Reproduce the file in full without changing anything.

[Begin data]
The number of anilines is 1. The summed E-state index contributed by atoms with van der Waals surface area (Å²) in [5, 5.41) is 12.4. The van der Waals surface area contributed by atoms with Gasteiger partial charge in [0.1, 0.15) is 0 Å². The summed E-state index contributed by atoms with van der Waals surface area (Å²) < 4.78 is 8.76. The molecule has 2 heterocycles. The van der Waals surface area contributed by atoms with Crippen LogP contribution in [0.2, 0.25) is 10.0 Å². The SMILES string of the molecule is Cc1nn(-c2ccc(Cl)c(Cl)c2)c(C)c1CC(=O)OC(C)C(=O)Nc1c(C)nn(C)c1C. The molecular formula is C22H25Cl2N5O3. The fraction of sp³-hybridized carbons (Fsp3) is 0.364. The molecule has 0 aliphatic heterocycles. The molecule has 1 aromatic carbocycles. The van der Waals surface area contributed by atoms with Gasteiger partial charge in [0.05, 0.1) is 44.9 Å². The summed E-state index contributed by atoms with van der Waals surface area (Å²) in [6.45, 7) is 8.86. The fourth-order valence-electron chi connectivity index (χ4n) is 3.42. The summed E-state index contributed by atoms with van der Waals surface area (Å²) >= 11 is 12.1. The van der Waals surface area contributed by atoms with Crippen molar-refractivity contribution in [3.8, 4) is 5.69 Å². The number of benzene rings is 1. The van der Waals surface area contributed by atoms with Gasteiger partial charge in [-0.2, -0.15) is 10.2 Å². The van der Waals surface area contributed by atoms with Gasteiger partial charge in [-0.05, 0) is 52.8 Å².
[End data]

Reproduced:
The number of anilines is 1. The summed E-state index contributed by atoms with van der Waals surface area (Å²) in [5, 5.41) is 12.4. The van der Waals surface area contributed by atoms with Gasteiger partial charge in [0.1, 0.15) is 0 Å². The summed E-state index contributed by atoms with van der Waals surface area (Å²) < 4.78 is 8.76. The molecule has 2 heterocycles. The van der Waals surface area contributed by atoms with Crippen LogP contribution in [0.2, 0.25) is 10.0 Å². The SMILES string of the molecule is Cc1nn(-c2ccc(Cl)c(Cl)c2)c(C)c1CC(=O)OC(C)C(=O)Nc1c(C)nn(C)c1C. The molecular formula is C22H25Cl2N5O3. The fraction of sp³-hybridized carbons (Fsp3) is 0.364. The molecule has 0 aliphatic heterocycles. The molecule has 1 aromatic carbocycles. The van der Waals surface area contributed by atoms with Gasteiger partial charge in [0.05, 0.1) is 44.9 Å². The summed E-state index contributed by atoms with van der Waals surface area (Å²) in [6.45, 7) is 8.86. The fourth-order valence-electron chi connectivity index (χ4n) is 3.42. The summed E-state index contributed by atoms with van der Waals surface area (Å²) >= 11 is 12.1. The van der Waals surface area contributed by atoms with Crippen molar-refractivity contribution in [3.8, 4) is 5.69 Å². The number of benzene rings is 1. The van der Waals surface area contributed by atoms with Gasteiger partial charge in [-0.2, -0.15) is 10.2 Å². The van der Waals surface area contributed by atoms with Gasteiger partial charge in [-0.05, 0) is 52.8 Å².